National Policy for Women set to improve women's contribution to the corporate economy

While women have made rapid strides in corporate world over the past few decades, the growth has come at a price. Women are now managing both a career and a home, rather than either of them. As a result, the constant pressure on women is now higher than ever. This is especially true for working mothers with small children. It will be some time before a full transition can take place for women and men to become equal partners at home and work. But till then. recognising these very modern challenges, policy makers are stepping in. 

The draft National Policy for Women was released by Union Minister for Women and Child Development last week. The policy, which is open for comments, recognises the need for a more conducive working environment for educated urban women, besides touching upon every other strata of women as well.

What would particularly be a big positive consideration for many women, is the idea of a more supportive infrastructure, that recognises and supports women in meeting the demands of their enhanced role in today’s world. Some of the suggestions in this regard are finding ways to free women’s time for paid work through time-saving technologies, provision of child care services like creches and child care leaves for parents.

Many companies have already enhanced maternity and child care leaves in India, a case in point being e-commerce biggie Flipkart. The company provides 24 weeks or 6 months of maternity leave, flexible working hours with full pay and if so required, a one year break without pay as well. Mandated maternity leave stands at 12 weeks at present. A number of other companies are also becoming increasingly progressive when it comes to maternity related flexibility.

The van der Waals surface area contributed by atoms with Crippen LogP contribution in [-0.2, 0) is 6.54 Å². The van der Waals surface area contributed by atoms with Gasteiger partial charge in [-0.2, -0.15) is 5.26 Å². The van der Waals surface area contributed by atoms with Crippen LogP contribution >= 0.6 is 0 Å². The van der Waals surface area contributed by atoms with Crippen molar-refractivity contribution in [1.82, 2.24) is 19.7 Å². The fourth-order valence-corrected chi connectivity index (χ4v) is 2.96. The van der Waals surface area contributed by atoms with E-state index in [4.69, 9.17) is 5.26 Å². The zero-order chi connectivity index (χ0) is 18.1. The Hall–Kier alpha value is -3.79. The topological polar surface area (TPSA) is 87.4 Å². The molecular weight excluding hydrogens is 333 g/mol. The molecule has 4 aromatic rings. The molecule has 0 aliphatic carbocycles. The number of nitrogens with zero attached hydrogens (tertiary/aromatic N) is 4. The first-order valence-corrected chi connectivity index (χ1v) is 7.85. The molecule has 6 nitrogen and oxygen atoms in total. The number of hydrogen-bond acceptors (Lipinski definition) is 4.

Women in the workplace are also expected to be supported through the addressing of gender wage gaps. A recent survey by job portal Monster.com has recently found out that there is as much as 35% wage gap between men and women. Even in highly skilled professions like consulting and IT, the wage gap is at 24% and 34% respectively!

The policy also talks of increasing women’s participation in governance and decision making bodies. Here too, there are glaring gaps. While India has mandated at least 1 woman on the board of every company, many Indian companies have been unable to ensure this. And even in many of the companies there the requirement has technically been fulfilled, it is often the spouse of the promoter or any other key decision maker. This is not to take away from anyone’s inherent abilities, but it is a reflection of the degree of to which the challenge remains unaddressed at a deeper level.

It remains to be seen how far these issues actually get addressed, given the change in mindsets required. But it is certainly a step in the right direction.

A version of this article was first published on Contemporary Indian Woman.

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